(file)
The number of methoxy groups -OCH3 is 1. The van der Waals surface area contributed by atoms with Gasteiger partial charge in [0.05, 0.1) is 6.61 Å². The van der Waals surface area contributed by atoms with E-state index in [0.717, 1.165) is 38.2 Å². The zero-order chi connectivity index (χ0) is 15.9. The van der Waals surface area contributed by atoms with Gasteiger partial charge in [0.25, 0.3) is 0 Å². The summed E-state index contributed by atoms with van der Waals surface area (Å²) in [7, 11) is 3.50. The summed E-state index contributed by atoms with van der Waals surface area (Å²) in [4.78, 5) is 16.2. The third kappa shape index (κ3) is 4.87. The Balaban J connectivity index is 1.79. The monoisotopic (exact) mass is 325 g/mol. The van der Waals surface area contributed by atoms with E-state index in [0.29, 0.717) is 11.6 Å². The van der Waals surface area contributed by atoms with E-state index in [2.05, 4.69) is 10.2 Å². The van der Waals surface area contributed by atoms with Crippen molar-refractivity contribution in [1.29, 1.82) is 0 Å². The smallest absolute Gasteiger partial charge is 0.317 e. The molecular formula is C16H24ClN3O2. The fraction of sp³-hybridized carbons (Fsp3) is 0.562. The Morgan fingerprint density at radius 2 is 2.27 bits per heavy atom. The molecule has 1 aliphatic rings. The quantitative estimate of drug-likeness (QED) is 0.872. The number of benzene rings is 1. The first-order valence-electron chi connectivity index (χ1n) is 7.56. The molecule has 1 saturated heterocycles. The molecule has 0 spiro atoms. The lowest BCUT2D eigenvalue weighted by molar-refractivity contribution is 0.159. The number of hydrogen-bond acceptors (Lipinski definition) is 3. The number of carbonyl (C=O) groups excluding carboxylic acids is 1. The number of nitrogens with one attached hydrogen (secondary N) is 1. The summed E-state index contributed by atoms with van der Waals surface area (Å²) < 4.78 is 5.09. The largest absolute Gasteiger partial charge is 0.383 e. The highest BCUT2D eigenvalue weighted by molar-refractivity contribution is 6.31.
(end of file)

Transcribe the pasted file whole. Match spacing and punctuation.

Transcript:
The number of methoxy groups -OCH3 is 1. The van der Waals surface area contributed by atoms with Gasteiger partial charge in [0.05, 0.1) is 6.61 Å². The van der Waals surface area contributed by atoms with E-state index in [0.717, 1.165) is 38.2 Å². The zero-order chi connectivity index (χ0) is 15.9. The van der Waals surface area contributed by atoms with Gasteiger partial charge in [0.25, 0.3) is 0 Å². The summed E-state index contributed by atoms with van der Waals surface area (Å²) in [7, 11) is 3.50. The summed E-state index contributed by atoms with van der Waals surface area (Å²) in [4.78, 5) is 16.2. The third kappa shape index (κ3) is 4.87. The Balaban J connectivity index is 1.79. The monoisotopic (exact) mass is 325 g/mol. The van der Waals surface area contributed by atoms with E-state index in [0.29, 0.717) is 11.6 Å². The van der Waals surface area contributed by atoms with E-state index in [2.05, 4.69) is 10.2 Å². The van der Waals surface area contributed by atoms with Crippen molar-refractivity contribution in [1.29, 1.82) is 0 Å². The smallest absolute Gasteiger partial charge is 0.317 e. The molecular formula is C16H24ClN3O2. The fraction of sp³-hybridized carbons (Fsp3) is 0.562. The Morgan fingerprint density at radius 2 is 2.27 bits per heavy atom. The molecule has 1 aliphatic rings. The quantitative estimate of drug-likeness (QED) is 0.872. The number of benzene rings is 1. The first-order valence-electron chi connectivity index (χ1n) is 7.56. The molecule has 1 saturated heterocycles. The molecule has 0 spiro atoms. The lowest BCUT2D eigenvalue weighted by molar-refractivity contribution is 0.159. The number of hydrogen-bond acceptors (Lipinski definition) is 3. The number of carbonyl (C=O) groups excluding carboxylic acids is 1. The number of nitrogens with one attached hydrogen (secondary N) is 1. The summed E-state index contributed by atoms with van der Waals surface area (Å²) < 4.78 is 5.09. The largest absolute Gasteiger partial charge is 0.383 e. The highest BCUT2D eigenvalue weighted by molar-refractivity contribution is 6.31.